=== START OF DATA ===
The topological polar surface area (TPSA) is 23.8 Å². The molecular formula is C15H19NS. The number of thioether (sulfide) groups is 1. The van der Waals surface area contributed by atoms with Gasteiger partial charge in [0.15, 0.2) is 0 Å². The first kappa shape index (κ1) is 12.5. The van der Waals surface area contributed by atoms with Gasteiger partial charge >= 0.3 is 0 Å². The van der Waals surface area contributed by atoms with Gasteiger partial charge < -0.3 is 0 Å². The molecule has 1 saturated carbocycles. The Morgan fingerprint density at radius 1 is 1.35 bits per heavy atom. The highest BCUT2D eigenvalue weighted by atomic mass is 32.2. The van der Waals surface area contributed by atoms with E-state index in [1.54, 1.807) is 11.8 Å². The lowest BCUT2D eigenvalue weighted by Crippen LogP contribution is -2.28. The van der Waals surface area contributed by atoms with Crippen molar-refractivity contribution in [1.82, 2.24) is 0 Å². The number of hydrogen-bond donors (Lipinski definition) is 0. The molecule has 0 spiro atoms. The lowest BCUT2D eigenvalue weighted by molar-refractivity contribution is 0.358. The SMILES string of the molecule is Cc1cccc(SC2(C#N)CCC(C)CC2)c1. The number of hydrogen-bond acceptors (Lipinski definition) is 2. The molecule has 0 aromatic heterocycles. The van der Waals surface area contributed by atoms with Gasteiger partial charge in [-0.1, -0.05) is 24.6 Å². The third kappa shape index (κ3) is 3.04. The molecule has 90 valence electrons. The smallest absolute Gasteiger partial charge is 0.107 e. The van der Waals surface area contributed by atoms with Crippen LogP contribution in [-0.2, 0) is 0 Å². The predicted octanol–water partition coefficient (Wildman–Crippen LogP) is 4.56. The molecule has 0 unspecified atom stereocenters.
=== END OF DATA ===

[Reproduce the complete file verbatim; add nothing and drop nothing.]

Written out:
The topological polar surface area (TPSA) is 23.8 Å². The molecular formula is C15H19NS. The number of thioether (sulfide) groups is 1. The van der Waals surface area contributed by atoms with Gasteiger partial charge in [0.15, 0.2) is 0 Å². The first kappa shape index (κ1) is 12.5. The van der Waals surface area contributed by atoms with Gasteiger partial charge >= 0.3 is 0 Å². The van der Waals surface area contributed by atoms with Gasteiger partial charge < -0.3 is 0 Å². The molecule has 1 saturated carbocycles. The Morgan fingerprint density at radius 1 is 1.35 bits per heavy atom. The highest BCUT2D eigenvalue weighted by atomic mass is 32.2. The van der Waals surface area contributed by atoms with E-state index in [1.54, 1.807) is 11.8 Å². The lowest BCUT2D eigenvalue weighted by Crippen LogP contribution is -2.28. The van der Waals surface area contributed by atoms with Crippen molar-refractivity contribution in [1.82, 2.24) is 0 Å². The number of hydrogen-bond donors (Lipinski definition) is 0. The molecule has 0 spiro atoms. The lowest BCUT2D eigenvalue weighted by molar-refractivity contribution is 0.358. The SMILES string of the molecule is Cc1cccc(SC2(C#N)CCC(C)CC2)c1. The number of hydrogen-bond acceptors (Lipinski definition) is 2. The molecule has 0 aromatic heterocycles. The van der Waals surface area contributed by atoms with Gasteiger partial charge in [-0.1, -0.05) is 24.6 Å². The third kappa shape index (κ3) is 3.04. The molecule has 90 valence electrons. The smallest absolute Gasteiger partial charge is 0.107 e. The van der Waals surface area contributed by atoms with Crippen LogP contribution in [-0.2, 0) is 0 Å². The predicted octanol–water partition coefficient (Wildman–Crippen LogP) is 4.56. The molecule has 0 unspecified atom stereocenters.